Researchers find ACE inhibitors can stop memory loss in lupus patients
Researchers at the Feinstein Institute for Medical Research in New York claim that ACE inhibitors – a class of drugs that are widely used in hypertension treatment can be beneficial for lupus patients by preventing memory loss in them.
According to the data published by the researchers in the Journal of Experimental Medicine, the ACE Inhibitors could prevent cognitive decline in mice.
A complex autoimmune disease, Lupus develops when the body generates antibodies that target its own healthy cells by specifically identifying DNA. Lupus is characterized by cognitive impairments like memory loss or confusion.
The scientists in their research found that brain cells like Microglia when activated, contribute to memory loss and other cognitive abnormalities in many lupus patients. ACE inhibitors have been known to prevent microglia activation.
Feinstein Institute researchers discovered that an ACE inhibitor called captopril shielded neurons from activated microglia and thereby prevented cognitive impairments in mice.
Betty Diamond – professor and head of the Center for Autoimmune, Musculoskeletal and Hematopoietic Diseases at the Feinstein Institute, commenting on the potential role of ACE inhibitors, said: “Our study suggests that ACE inhibitors are a promising class of therapeutics that can easily move into clinical trials aimed at mitigating the cognitive dysfunction associated with neuropsychiatric lupus”.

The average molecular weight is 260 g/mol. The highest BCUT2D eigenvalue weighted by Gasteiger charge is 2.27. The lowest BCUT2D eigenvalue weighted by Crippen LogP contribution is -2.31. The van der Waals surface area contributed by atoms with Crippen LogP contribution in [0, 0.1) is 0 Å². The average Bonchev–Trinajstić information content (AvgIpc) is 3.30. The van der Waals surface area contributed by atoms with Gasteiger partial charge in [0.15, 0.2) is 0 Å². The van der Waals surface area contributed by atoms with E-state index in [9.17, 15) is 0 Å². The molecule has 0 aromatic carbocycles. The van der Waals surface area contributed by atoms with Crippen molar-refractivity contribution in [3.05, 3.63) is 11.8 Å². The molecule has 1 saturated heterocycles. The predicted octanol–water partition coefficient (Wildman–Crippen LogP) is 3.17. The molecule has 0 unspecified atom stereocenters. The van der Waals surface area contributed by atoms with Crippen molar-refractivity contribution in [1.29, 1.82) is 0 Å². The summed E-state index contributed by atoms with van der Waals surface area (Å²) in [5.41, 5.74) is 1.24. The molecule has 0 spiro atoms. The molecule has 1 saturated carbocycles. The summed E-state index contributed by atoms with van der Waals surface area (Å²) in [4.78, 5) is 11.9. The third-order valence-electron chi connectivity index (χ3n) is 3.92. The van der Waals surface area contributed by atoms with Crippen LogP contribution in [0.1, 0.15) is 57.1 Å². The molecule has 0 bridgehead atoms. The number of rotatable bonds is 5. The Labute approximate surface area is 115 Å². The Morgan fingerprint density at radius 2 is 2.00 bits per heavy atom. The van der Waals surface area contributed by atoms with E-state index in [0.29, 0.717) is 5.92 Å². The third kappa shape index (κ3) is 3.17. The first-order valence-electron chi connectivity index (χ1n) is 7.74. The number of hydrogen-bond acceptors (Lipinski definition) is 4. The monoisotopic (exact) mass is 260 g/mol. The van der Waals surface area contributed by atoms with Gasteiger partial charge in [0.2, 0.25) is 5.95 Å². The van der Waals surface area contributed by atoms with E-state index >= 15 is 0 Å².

Lupus patients with memory loss produce DNRAbs which recognize DNA and NMDAR, a NMDA receptor which is a critical brain protein.
Antibodies mostly do not enter the brain but following an infection or injury, DNRAbs are believed to get temporary access to the brain and they target neurons expressing NMDAR. Then the neurons die or lose synapses to connect with other neighboring nerve cells, resulting in memory loss or cognitive impairment, said Feinstein Institute for Medical Research.
The researchers suspected that microglia may be responsible for cutting connections between neurons after they are exposed to DNRAbs. Due to this, Betty Diamond and her team experimented on mice that produce DNRAbs which can enter into the brain and induce memory loss.
The researchers found that microglia gets activated when DNRAbs penetrate the brain and that a protein called C1q attracts the particular brain cells to the synapses of neurons targeted by the antibodies. The action of removing the C1q protein or depletion of the microglial cells themselves prevents neurons from losing their synapses upon being exposed to DNRA.